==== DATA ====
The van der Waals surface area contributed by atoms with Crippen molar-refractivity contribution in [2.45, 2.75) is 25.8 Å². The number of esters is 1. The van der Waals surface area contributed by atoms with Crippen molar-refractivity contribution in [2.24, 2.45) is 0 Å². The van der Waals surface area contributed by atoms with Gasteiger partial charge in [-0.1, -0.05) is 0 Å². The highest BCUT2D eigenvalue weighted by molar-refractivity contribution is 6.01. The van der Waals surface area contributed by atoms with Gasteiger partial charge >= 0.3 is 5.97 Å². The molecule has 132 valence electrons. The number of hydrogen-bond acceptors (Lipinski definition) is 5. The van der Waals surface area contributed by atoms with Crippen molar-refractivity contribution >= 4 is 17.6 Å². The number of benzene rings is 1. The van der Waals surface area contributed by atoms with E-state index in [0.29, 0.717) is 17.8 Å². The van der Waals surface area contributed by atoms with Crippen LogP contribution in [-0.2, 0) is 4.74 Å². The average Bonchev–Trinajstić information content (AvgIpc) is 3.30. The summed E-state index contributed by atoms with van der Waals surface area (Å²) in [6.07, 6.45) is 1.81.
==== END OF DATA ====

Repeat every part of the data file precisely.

The van der Waals surface area contributed by atoms with Crippen molar-refractivity contribution in [2.45, 2.75) is 25.8 Å². The number of esters is 1. The van der Waals surface area contributed by atoms with Crippen molar-refractivity contribution in [2.24, 2.45) is 0 Å². The van der Waals surface area contributed by atoms with Gasteiger partial charge in [-0.1, -0.05) is 0 Å². The highest BCUT2D eigenvalue weighted by molar-refractivity contribution is 6.01. The van der Waals surface area contributed by atoms with Gasteiger partial charge >= 0.3 is 5.97 Å². The molecule has 132 valence electrons. The number of hydrogen-bond acceptors (Lipinski definition) is 5. The van der Waals surface area contributed by atoms with Crippen molar-refractivity contribution >= 4 is 17.6 Å². The number of benzene rings is 1. The van der Waals surface area contributed by atoms with E-state index in [0.29, 0.717) is 17.8 Å². The van der Waals surface area contributed by atoms with Crippen LogP contribution in [-0.2, 0) is 4.74 Å². The average Bonchev–Trinajstić information content (AvgIpc) is 3.30. The summed E-state index contributed by atoms with van der Waals surface area (Å²) in [6.07, 6.45) is 1.81.